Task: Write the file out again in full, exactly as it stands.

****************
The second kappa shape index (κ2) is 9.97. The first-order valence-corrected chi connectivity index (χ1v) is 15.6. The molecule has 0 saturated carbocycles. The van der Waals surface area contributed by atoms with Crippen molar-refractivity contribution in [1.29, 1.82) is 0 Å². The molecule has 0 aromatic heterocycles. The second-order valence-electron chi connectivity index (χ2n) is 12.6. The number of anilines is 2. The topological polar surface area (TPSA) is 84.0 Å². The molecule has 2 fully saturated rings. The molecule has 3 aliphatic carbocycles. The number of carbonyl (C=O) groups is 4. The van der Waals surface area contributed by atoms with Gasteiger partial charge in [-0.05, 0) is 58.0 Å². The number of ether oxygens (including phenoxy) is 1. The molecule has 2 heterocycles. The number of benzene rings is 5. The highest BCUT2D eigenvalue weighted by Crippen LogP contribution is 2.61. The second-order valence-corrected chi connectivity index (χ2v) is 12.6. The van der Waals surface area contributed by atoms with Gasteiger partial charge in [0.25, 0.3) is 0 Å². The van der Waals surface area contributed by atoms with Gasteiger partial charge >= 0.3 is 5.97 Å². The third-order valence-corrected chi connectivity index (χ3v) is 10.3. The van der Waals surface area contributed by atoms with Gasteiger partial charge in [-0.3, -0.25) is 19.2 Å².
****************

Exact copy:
The second kappa shape index (κ2) is 9.97. The first-order valence-corrected chi connectivity index (χ1v) is 15.6. The molecule has 0 saturated carbocycles. The van der Waals surface area contributed by atoms with Crippen molar-refractivity contribution in [1.29, 1.82) is 0 Å². The molecule has 0 aromatic heterocycles. The second-order valence-electron chi connectivity index (χ2n) is 12.6. The number of anilines is 2. The topological polar surface area (TPSA) is 84.0 Å². The molecule has 2 fully saturated rings. The molecule has 3 aliphatic carbocycles. The number of carbonyl (C=O) groups is 4. The van der Waals surface area contributed by atoms with Gasteiger partial charge in [-0.05, 0) is 58.0 Å². The number of ether oxygens (including phenoxy) is 1. The molecule has 2 heterocycles. The number of benzene rings is 5. The highest BCUT2D eigenvalue weighted by Crippen LogP contribution is 2.61. The second-order valence-corrected chi connectivity index (χ2v) is 12.6. The van der Waals surface area contributed by atoms with Gasteiger partial charge in [0.25, 0.3) is 0 Å². The van der Waals surface area contributed by atoms with Gasteiger partial charge >= 0.3 is 5.97 Å². The third-order valence-corrected chi connectivity index (χ3v) is 10.3. The van der Waals surface area contributed by atoms with Gasteiger partial charge in [-0.3, -0.25) is 19.2 Å².